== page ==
Copyright: 1996 - 2024
BSEE - KB3UON
RF Cafe began life in 1996 as "RF Tools" in an AOL screen name web space totaling
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design engineer. The World Wide Web (Internet) was largely an unknown entity at
the time and bandwidth was a scarce commodity. Dial-up modems blazed along at 14.4 kbps
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What is a good Pb-Free solder to use? - RF Cafe Forums
RF Cafe Forums closed its virtual doors in 2012 mainly due to other social media
platforms dominating public commenting venues. RF Cafe Forums began sometime around
August of 2003 and was quite well-attended for many years. By 2010, Facebook and
Twitter were overwhelmingly dominating online personal interaction, and RF Cafe
Forums activity dropped off precipitously. If the folks at
phpBB would release a version with integrated
sign-in from the major social media platforms, I would resurrect the RF Cafe Forums,
but until then it is probably not worth the effort. Regardless, there are still
lots of great posts in the archive that ware worth looking at.
Below are the old forum threads, including responses to the original posts.
|-- Amateur Radio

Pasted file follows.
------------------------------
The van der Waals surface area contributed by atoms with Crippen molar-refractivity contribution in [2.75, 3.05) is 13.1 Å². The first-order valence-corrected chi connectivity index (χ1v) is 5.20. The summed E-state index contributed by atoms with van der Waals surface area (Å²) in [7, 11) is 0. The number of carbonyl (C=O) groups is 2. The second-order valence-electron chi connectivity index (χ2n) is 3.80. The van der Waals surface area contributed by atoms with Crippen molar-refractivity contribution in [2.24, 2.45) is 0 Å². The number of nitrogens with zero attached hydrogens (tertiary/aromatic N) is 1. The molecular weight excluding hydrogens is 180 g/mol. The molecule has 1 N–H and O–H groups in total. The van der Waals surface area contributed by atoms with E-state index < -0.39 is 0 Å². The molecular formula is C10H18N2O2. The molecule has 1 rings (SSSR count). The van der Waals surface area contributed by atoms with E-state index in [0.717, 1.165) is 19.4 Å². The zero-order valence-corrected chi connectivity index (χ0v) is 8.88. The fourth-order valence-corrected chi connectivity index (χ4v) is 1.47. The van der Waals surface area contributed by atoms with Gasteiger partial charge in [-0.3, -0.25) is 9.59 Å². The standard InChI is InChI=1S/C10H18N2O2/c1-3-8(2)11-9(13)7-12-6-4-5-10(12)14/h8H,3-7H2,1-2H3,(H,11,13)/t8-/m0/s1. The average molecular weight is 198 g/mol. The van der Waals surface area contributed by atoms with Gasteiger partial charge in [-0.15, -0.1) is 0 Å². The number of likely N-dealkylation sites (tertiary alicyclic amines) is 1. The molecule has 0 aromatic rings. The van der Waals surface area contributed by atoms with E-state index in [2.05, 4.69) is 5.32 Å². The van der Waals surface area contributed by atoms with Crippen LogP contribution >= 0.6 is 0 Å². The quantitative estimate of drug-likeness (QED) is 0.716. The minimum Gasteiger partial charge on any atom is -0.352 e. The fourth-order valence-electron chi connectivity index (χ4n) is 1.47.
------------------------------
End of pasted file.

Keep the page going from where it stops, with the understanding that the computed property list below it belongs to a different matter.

Gripes & Humor
-- CAE, CAD, &
Test & Measurement
Do you think Pb-Free solder is a pain in the arse?
Yes 100% [ 10
No 0% [ 0 ]
Total votes : 10
Post subject: What is a good Pb-Free solder to use? Posted: Thu
Feb 16, 2006 8:56 am
Joined: Sun Aug 31,
2003 3:20 pm
With the RoHS (Pb-Free)
deadline quickly approaching in July, I still am wondering what is a
good lead-free solder to use for general prototype and repair soldering?
Some the the stuff I have used is really crappy. It does not flow well,
especially without using a lot of flux. Reflowing is a real hemorrhoid.
Whay are you guys (and gals?) using?
Thanks to you.
Post subject: Posted: Thu Feb 16, 2006 9:13 am
Joined: Wed Jan 07, 2004 1:27 pm
I'm with you
on this one James. Here is a link to an article on the Law of Unintended
Consequences - very appropriate. I think that the whole thing is a boondoggle.
Electronics lead constitutes maybe .1% of all lead in the world. Lead-acid
batteris make up something like 40% of all lead waste. Let's get real
Post subject: Posted: Thu Feb 16, 2006 10:20
Joined: Tue Jan 13, 2004 8:42 am
Here are the number according to CMAP in Canada.
Major Uses of Lead
Storage Batteries 80.81%
Pigments, Chemicals 4.78%
Sheet lead 1.79%
Cable covering 1.40%
Casting metals 1.13%
Brass,/bronze billets and ingots 0.72%
Pipes, traps, extruded products
Solder (excluding electronics solder) 0.70%
Discards of Lead Products in Municipal Solid
Lead Acid Batteries 48.1%
TV Pictures Tubes and CRTs 35.8%
Glass and Ceramics 5.5%
Other Consumer Electronics 4.4%
Cans/Shipping Containers 1.4%